Ah thanks. This is actually what I was asking, I guess I just didn't word it right. I don't necessarily need/want the iPhone to be 802.11n speeds, I just meant can it connect to the Wi-Fi period. I'm pretty good with tech stuff and gadgets but I'm just getting into the whole wireless network thing. Never had a use for it in my old house and my laptops have always just connected to Wi-Fi without needing to setup, so the actual process of setup and compatability is a learning process for me.

    We can just ignore my post right before this, I must have been typing it as you replied.

    Thanks for the info man
  6. Agent 21 thread starter macrumors regular

    Jun 27, 2009
    Hey thanks man.

    As far as call quality, it has been perfect up until 2 weeks ago. Then all the sudden my 3G network connectivity is shaky at best (it was always full strength mostly everywhere) and most of the time I'm now running around 2/3-3/4 bars on Edge, or in some places it drops down to the O. I just think it's really random, and annoying, that I've had perfect service until 2 weeks ago and now it sucks and calls fail.

    AT&Ts crappy service was the reason I held off so long on the phone, I wanted the original iPhone since the day it was announced, but I had previously had AT&T (before the merge with Cingular, but I had Cingular at one point too, both were terrible) and it was so crappy I vowed never to go back. Then a few of my friends got iPhones and I realized the service/coverage was MUCH better, so the second my Sprint contract was up I FINALLY got my iPhone. I had been extremely pleased with it and the service up until this issue, now it's just super frustrating. I just don't get how coverage can regress?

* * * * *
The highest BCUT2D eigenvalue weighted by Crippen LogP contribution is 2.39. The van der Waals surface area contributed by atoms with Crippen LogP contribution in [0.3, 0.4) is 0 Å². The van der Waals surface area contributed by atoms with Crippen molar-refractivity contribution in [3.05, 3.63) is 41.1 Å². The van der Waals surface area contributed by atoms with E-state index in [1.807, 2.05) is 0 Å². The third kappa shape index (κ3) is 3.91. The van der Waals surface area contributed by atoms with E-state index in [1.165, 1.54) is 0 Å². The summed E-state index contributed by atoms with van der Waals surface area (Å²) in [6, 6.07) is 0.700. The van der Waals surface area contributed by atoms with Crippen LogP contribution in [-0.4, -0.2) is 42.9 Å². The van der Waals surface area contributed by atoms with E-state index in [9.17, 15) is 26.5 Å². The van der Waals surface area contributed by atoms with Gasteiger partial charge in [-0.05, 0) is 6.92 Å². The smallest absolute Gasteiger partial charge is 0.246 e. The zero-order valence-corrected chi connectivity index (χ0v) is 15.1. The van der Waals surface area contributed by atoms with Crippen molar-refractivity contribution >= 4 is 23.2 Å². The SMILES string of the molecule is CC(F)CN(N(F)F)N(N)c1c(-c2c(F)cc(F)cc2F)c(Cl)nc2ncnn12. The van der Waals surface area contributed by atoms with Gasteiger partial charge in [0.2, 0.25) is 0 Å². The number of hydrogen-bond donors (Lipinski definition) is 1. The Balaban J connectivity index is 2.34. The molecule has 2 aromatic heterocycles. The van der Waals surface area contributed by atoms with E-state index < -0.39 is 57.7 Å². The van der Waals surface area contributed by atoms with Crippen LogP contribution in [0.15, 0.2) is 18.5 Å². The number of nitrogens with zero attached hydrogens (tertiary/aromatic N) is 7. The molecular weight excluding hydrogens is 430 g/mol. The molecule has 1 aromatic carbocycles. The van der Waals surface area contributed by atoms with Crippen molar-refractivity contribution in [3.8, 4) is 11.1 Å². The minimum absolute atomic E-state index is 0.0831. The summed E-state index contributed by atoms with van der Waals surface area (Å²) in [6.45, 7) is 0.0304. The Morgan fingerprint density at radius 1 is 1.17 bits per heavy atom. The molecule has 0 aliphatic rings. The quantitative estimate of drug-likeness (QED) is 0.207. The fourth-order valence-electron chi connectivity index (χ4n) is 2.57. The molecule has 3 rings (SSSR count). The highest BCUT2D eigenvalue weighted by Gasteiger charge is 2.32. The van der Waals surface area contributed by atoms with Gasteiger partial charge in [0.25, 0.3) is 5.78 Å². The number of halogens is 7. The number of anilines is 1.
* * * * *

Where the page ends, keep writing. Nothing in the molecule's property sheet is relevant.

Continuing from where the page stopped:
7. jtara macrumors 68000

    Mar 23, 2009
    Technically, an N router (maybe I should say "N radio") can NOT accept connections from a G device.

    I say "technically", because most/all consumer-grade N products also have built-in G and B radios.

    However, there ARE N devices that accept ONLY N. These are mostly made for the IT market. In particular, there are N access points that are made to add N to an existing G network.

    So, it's a good idea to do a quick check of the specs on the router you want to buy.

    BTW, N's not so great at going through walls. I get 270Mbit connection speeds in the same room as the router. Pitiful 20's and 30's in the next room - G is almost always faster in the next room. Sometimes N is better, though, during peak periods when all my neighbors are competing for the G spectrum... (Cisco WRT610n).